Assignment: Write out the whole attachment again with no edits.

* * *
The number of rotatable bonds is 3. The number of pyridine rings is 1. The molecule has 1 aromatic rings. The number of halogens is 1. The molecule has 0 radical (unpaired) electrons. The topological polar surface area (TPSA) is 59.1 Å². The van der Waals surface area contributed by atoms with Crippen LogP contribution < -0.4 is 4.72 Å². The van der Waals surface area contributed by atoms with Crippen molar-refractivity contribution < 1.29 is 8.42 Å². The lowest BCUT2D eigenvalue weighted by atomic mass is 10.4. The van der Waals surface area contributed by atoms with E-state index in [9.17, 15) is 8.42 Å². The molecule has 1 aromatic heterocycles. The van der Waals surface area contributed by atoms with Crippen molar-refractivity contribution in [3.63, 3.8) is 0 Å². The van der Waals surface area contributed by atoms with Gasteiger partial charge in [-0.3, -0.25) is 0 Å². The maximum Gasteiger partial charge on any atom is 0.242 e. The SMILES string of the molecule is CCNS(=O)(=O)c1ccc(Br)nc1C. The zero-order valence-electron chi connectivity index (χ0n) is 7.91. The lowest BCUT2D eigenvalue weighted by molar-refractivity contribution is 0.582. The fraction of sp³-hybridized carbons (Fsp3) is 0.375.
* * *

The number of rotatable bonds is 3. The number of pyridine rings is 1. The molecule has 1 aromatic rings. The number of halogens is 1. The molecule has 0 radical (unpaired) electrons. The topological polar surface area (TPSA) is 59.1 Å². The van der Waals surface area contributed by atoms with Crippen LogP contribution < -0.4 is 4.72 Å². The van der Waals surface area contributed by atoms with Crippen molar-refractivity contribution < 1.29 is 8.42 Å². The lowest BCUT2D eigenvalue weighted by atomic mass is 10.4. The van der Waals surface area contributed by atoms with E-state index in [9.17, 15) is 8.42 Å². The molecule has 1 aromatic heterocycles. The van der Waals surface area contributed by atoms with Crippen molar-refractivity contribution in [3.63, 3.8) is 0 Å². The van der Waals surface area contributed by atoms with Gasteiger partial charge in [-0.3, -0.25) is 0 Å². The maximum Gasteiger partial charge on any atom is 0.242 e. The SMILES string of the molecule is CCNS(=O)(=O)c1ccc(Br)nc1C. The zero-order valence-electron chi connectivity index (χ0n) is 7.91. The lowest BCUT2D eigenvalue weighted by molar-refractivity contribution is 0.582. The fraction of sp³-hybridized carbons (Fsp3) is 0.375.